Back in our angular-routing app that we created, we can see here on the left how the app is about 3.3 MB. That was our dev build. Let's see what happens if we run a build with AOT turned on. And we'll still run it with the stats-json so we can examine the output, and I'll keep this tab open over here so we can compare the dev build versus the dev build with AOT. Now we can run that npm run stats because we created that in the package.json as a script. And this will analyze the output. Now I'll take this tab and I'll put this over on the right-hand side. So now we can see the entire build is about 2.19 MB. That went from 3.3 down to 2.19, so about two-thirds the total size. The vendor build alone went down to 1.9 MB from about 3 MB over here. So we're seeing things slowly get pulled out. So by running --aot, we're actually removing quite a bit of code in there that we didn't need. And part of this is the Angular compiler. Notice there's a compiler over here on the left, and if hover over it, that's about a meg, and it's missing completely over here on the right-hand side. That's because when AOT works, it does all the compilation on the server when you do the build, so it doesn't have to worry about sending the compiler over the wire to the browser. Now let's organize these a little bit so we can do a little more inspection. We're going to put this one in the upper left and this one in the lower left. So this is the old dev build, the current dev build, and let's Ctrl+C+break and we'll run a different build now. Now let's take a look at what we can do with some of the other flags. So ng build help, or -h. There's a whole bunch of things that we can do. We've seen a few of these already. We talked about watch down here in the bottom. Another one I like is verbose. Sometimes when things are going wrong, it's nice to see more of the output. Stats-json, super helpful, so we can do what we're doing right now with webpack-bundle-analyzer, and they even mention it here right inside the help file. And then next we're going to use this prod flag. So let's clear that out and we'll run ng build, or you can just do b --prod and we'll turn on stats-json again. And I want to emphasize, we don't want to run with stats-json all the time because it creates that big file, but that's really just what we're doing now so we can explore the output. So once it goes through this build, it's going to run through and do AOT uglification, it's also going to tree-shake some things out. Inside of our distribution folder, our dist folder, we can see what the total size would be. Now notice here, we've got a 1 K file that's our runtime, it's webpack, our styles are about 0 bytes, polyfills are 59 K, and then our code is only 261 K. That's pretty good. Let's take a look using the tool we just looked at a moment ago, npx. Now let's take a look at the visualization. And I'll put this one over here on the right. So over here on the left we had 3.3, and then when we turned on AOT it went down to 2.1, and then now we are down to 314 K total, and that's a significant reduction from where we started. And the polyfills are something that we can use to support some of the older browsers, and you can even tinker with that to make sure you're using just the polyfills that you need. So what is in the final output? Notice that our source code, including our main.ts and our modules, are all in here, as well as Angular and RxJS. So if we just look at some of the output, like let's turn off all and just look at main, you're still going to see our source code in here and Angular RxJS. They combined our code with the vendor code to get the best optimization that it could. That's why there's less files here, there's three of them, than what we started with if we come over here, there's five of them. So we just learned how we can use these different commands. It was ng build to do a dev build. And we can turn things on for the dev build like AOT when we want to, or we can say go ahead and run a prod build and even customize that a little bit by turning on things like the stats-json or source maps briefly, just to run it like we did here. And if we need to learn more about these commands, we can always do ng build --help or go look up the docs. And now we've learned how to customize our builds for both dev and production and how to explore them using this visualization tool, let's go ahead and take a closer look at the ng serve command that we keep using.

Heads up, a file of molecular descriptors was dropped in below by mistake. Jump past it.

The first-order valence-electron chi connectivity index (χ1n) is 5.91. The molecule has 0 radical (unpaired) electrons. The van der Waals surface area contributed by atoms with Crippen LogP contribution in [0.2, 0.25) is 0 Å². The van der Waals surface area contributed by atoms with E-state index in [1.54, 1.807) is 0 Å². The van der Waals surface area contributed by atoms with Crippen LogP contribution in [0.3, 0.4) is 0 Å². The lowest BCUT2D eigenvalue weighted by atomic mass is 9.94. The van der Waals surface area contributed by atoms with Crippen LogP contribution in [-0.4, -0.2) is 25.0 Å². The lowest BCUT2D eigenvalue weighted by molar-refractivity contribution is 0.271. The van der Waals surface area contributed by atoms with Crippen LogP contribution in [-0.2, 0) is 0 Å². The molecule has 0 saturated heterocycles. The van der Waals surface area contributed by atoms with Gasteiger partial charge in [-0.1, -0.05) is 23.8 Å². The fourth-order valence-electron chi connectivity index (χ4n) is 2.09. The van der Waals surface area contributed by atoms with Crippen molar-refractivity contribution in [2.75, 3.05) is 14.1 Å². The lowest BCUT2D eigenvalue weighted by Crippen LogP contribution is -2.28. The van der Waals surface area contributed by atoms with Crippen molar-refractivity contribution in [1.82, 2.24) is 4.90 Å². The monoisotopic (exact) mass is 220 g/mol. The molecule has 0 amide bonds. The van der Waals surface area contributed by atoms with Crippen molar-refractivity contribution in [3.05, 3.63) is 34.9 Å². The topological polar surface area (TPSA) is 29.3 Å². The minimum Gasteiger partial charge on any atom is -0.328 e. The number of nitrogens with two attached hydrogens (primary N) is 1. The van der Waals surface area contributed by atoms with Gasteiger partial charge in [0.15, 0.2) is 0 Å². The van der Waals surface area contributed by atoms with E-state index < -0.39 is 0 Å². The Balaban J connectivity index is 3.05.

Throughout this course we've been running a command called ng serve, well, that serves Angular. Now let's take a closer look at how that actually works. Serving is really important with web apps because we need to be able to see it running. The compiled output is served from memory and the Angular CLI is going to lean on webpack, which will then serve up code inside memory, so it's not actually hitting that dist folder. This makes it super fast and really efficient for live reloads. Just like getting help with other features is a good thing to do, we can also get help using ng serve --help. So we'll do that when we get stuck on things or when we just need a little nudge on what to do with these different options. So what are some of the common ng serve options that we can run? Well the good news here is that even though there's a lot of those different options on ng build, all those same options can also run on ng serve, plus some of the other ones shown here. We've already seen how we can use -o. That's the alias for opening it up in the browser. By default, ng serve will run the server and then you can go to the browser and type in the URL to see it. If you'd like it to do that automatically, open it up in a tab, you can just type ng serve -o, and that's my preference. You can also change the port that it's listening to when serving. This is super helpful if you have multiple Angular projects that you're running or you're using other ports already. And by default, we're using live reload, but if you want to change that behavior, you can use the live-reload option. And if you're not familiar with live-reload, that's a behavior where you make changes to your code, and the server's watching those file changes and it will automatically rebuild it and show them in the browser. That way you don't have to stop the server and relaunch. There's a couple of different options for SSL that allow us to set up the SSL to run over HTTPS. We can even specify certificates too. And if you sit behind a firewall or you just need to configure a proxy, you can do that with the --proxy-config option. Now let's go take some of these options for a spin with ng serve.